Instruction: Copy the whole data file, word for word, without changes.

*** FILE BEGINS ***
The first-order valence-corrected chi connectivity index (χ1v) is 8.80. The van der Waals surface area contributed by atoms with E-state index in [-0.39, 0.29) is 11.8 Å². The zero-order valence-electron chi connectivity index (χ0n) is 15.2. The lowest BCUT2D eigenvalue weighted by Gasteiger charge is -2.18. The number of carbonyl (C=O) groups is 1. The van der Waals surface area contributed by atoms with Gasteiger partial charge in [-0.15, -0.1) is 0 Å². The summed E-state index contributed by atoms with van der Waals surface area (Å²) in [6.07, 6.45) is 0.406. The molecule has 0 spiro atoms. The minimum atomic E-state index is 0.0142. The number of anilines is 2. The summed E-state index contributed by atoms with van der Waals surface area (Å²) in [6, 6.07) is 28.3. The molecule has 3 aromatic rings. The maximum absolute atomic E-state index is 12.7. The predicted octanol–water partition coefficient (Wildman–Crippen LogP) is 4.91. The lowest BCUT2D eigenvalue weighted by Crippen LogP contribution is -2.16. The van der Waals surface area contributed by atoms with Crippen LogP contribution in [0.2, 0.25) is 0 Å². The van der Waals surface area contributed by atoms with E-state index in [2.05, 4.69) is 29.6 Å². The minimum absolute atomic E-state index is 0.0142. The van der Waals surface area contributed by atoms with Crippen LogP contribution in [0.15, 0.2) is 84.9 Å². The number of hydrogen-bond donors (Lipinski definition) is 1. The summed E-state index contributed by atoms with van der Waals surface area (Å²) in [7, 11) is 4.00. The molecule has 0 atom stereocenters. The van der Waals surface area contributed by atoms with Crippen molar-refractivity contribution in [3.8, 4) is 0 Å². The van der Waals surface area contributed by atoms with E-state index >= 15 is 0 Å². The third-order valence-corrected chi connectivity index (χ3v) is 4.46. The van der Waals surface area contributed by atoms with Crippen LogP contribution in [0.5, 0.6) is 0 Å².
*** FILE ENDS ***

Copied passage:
The first-order valence-corrected chi connectivity index (χ1v) is 8.80. The van der Waals surface area contributed by atoms with E-state index in [-0.39, 0.29) is 11.8 Å². The zero-order valence-electron chi connectivity index (χ0n) is 15.2. The lowest BCUT2D eigenvalue weighted by Gasteiger charge is -2.18. The number of carbonyl (C=O) groups is 1. The van der Waals surface area contributed by atoms with Gasteiger partial charge in [-0.15, -0.1) is 0 Å². The summed E-state index contributed by atoms with van der Waals surface area (Å²) in [6.07, 6.45) is 0.406. The molecule has 0 spiro atoms. The minimum atomic E-state index is 0.0142. The number of anilines is 2. The summed E-state index contributed by atoms with van der Waals surface area (Å²) in [6, 6.07) is 28.3. The molecule has 3 aromatic rings. The maximum absolute atomic E-state index is 12.7. The predicted octanol–water partition coefficient (Wildman–Crippen LogP) is 4.91. The lowest BCUT2D eigenvalue weighted by Crippen LogP contribution is -2.16. The van der Waals surface area contributed by atoms with Crippen LogP contribution in [0.2, 0.25) is 0 Å². The van der Waals surface area contributed by atoms with E-state index in [2.05, 4.69) is 29.6 Å². The minimum absolute atomic E-state index is 0.0142. The van der Waals surface area contributed by atoms with Crippen LogP contribution in [0.15, 0.2) is 84.9 Å². The number of hydrogen-bond donors (Lipinski definition) is 1. The summed E-state index contributed by atoms with van der Waals surface area (Å²) in [7, 11) is 4.00. The molecule has 0 atom stereocenters. The van der Waals surface area contributed by atoms with Crippen molar-refractivity contribution in [3.8, 4) is 0 Å². The van der Waals surface area contributed by atoms with E-state index >= 15 is 0 Å². The third-order valence-corrected chi connectivity index (χ3v) is 4.46. The van der Waals surface area contributed by atoms with Crippen LogP contribution in [0.5, 0.6) is 0 Å².